• Human element: There may be a human in the system, making part of it run, and that human is behaving inconsistently.

Possibility 3: The system behaved differently because it was in a different state.

  • Frozen conditional: A decision that is supposed to be based on the status of a condition may have stopped checking that condition. (It could be stuck in an “always yes” or “always no” state.)
  • Improper initialization: One or more variables may not have been initialized. (The starting state of a computation would therefore depend on the state of some previous computation of the same or other function.)
  • Resource denial: A critical file, stream, or other variable may not be available to the system. (This could happen either because the object does not exist, has become corrupted, or is locked by another process.)
  • Progressive data corruption: A bad state may have slowly evolved from a good state by small errors propagating over time. (Examples include timing loops that are slightly off, or rounding errors in complicated or reflexive calculations.)
  • Progressive destabilization: There may be a classic multi-stage failure. (The first part of the bug creates an unstable state– such as a wild pointer– when a certain event occurs, but without any visible or obvious failure. The second part precipitates a visible failure at a later time based on the unstable state in combination with some other condition that occurs down the line. The lag time between the destabilizing event and the precipitating event makes it difficult to associate the two events to the same bug.)
  • Overflow: Some container may have filled to beyond its capacity, triggering a failure or an exception handler. (In an era of large memories and mass storage, overflow testing is often shortchanged. Even if the condition is properly handled, the process of handling it may interact with other functions of the system to cause an emergent intermittent problem.)
  • Occasional functions: Some functions of a system may be invoked so infrequently that we forget about them. (These include exception handlers, internal garbage collection functions, auto-save, and periodic maintenance functions. These functions, when invoked, may interact in unexpected ways with other functions or conditions of the system. Be especially wary of silent and automatic functions.)
  • Different mode or option setting: The system can be run in a variety of modes and the user may have set a different mode. (The new mode may not be obviously different from the old one.)

Possibility 4: The system behaved differently because it was given different input.

  • Accidental input: User may have provided input or changed the input in a way that shouldn’t have mattered, yet did. (This might also be called the Clever Hans syndrome, after the mysteriously repeatable ability of Clever Hans, the horse, to perform math problems. It was eventually discovered by Oskar Pfungst that the horse was responding to subtle physical cues that its owner was unintentionally conveying. In the computing world, I once experienced an intermittent problem due to sunlight coming through my office window and hitting an optical sensor in my mouse. The weather conditions outside shouldn’t have constituted different input, but they did. Another more common example is different behavior that may occur when using the keyboard instead of mouse to enter commands. The accidental input might be invisible unless you use special tools or recorders. For instance, two identical texts, one saved in RTF format from Microsoft Word and one saved in RTF format from Wordpad, will be very similar on the disk but not exactly identical.)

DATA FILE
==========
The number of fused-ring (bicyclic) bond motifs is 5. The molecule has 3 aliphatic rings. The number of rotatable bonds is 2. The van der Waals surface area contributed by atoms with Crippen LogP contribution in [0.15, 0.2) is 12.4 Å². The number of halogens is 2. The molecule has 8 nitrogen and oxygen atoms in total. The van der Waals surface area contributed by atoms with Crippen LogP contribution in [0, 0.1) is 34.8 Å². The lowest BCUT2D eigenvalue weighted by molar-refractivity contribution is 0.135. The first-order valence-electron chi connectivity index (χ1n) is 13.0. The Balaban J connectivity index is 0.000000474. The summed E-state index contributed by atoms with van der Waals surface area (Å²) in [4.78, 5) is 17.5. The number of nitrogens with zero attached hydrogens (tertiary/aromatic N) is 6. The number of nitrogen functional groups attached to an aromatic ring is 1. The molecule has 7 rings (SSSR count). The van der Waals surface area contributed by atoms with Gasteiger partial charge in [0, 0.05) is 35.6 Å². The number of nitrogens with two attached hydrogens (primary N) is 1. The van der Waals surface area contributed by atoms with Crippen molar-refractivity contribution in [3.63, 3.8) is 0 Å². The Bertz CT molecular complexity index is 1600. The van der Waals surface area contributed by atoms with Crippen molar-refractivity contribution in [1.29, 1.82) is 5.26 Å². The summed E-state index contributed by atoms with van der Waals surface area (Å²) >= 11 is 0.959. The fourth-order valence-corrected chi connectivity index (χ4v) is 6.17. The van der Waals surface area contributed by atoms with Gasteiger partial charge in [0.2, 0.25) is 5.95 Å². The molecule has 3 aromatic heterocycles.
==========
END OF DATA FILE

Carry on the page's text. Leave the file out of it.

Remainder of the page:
• Secret boundaries and conditions: The software may behave differently in some parts of the input space than it does in others. (There maybe hidden boundaries, or regions of failure, that aren’t documented or anticipated in your mental model of the product. I once tested a search routine that invoked different logic when the total returned hits were =1000 and = 50,000. Only by accident did I discover these undocumented boundaries.)
  • Different profile: Some users may have different profiles of use than other users. (Different biases in input will lead to different experiences of output. Users with certain backgrounds, such as programmers, may be systematically more or less likely to experience, or notice, certain behaviors.)
  • Ghost input: Some other machine-based source than the user may have provided different input. (Such input is often invisible to the user. This includes variations due to different files, different signals from peripherals, or different data coming over the network.)
  • Deus Ex Machina: A third party may be interacting with the product at the same time as the user. (This maybe a fellow tester, friendly user, or a malicious hacker.)
  • Compromised input: Input may have been corrupted or intercepted on its way into the system. (Especially a concern in client-server systems.)
  • Time as input: Intermittence over time may be due to time itself. (Time is the one thing that constantly changes, no matter whatever else you control. Whenever time and date, or time and date intervals, are used as input, bugs in that functionality may appear at some times but not others.)
  • Timing lottery: Variations in input that normally don’t matter may matter at certain times or at certain loads. (The Mars Rover suffered from a problem like this involving a three microsecond window of vulnerability when a write operation could write to a protected part of memory.)
  • Combination lottery: Variations in input that normally don’t matter may matter when combined in a certain way.

Possibility 5: The other possibilities are magnified because your mental model of the system and what influences it is incorrect or incomplete in some important way.

  • You may not be aware of each variable that influences the system.
  • You may not be aware of sources of distortion in your observations.
  • You may not be aware of available tools that might help you understand or observe the system.
  • You may not be aware of the all the boundaries of the system and all the characteristics of those boundaries.
  • The system may not actually have a function that you think it has; or maybe it has extra functions.
  • A complex algorithm may behave in a surprising way, intermittently, that is entirely correct (e.g. mathematical chaos can look like random behavior).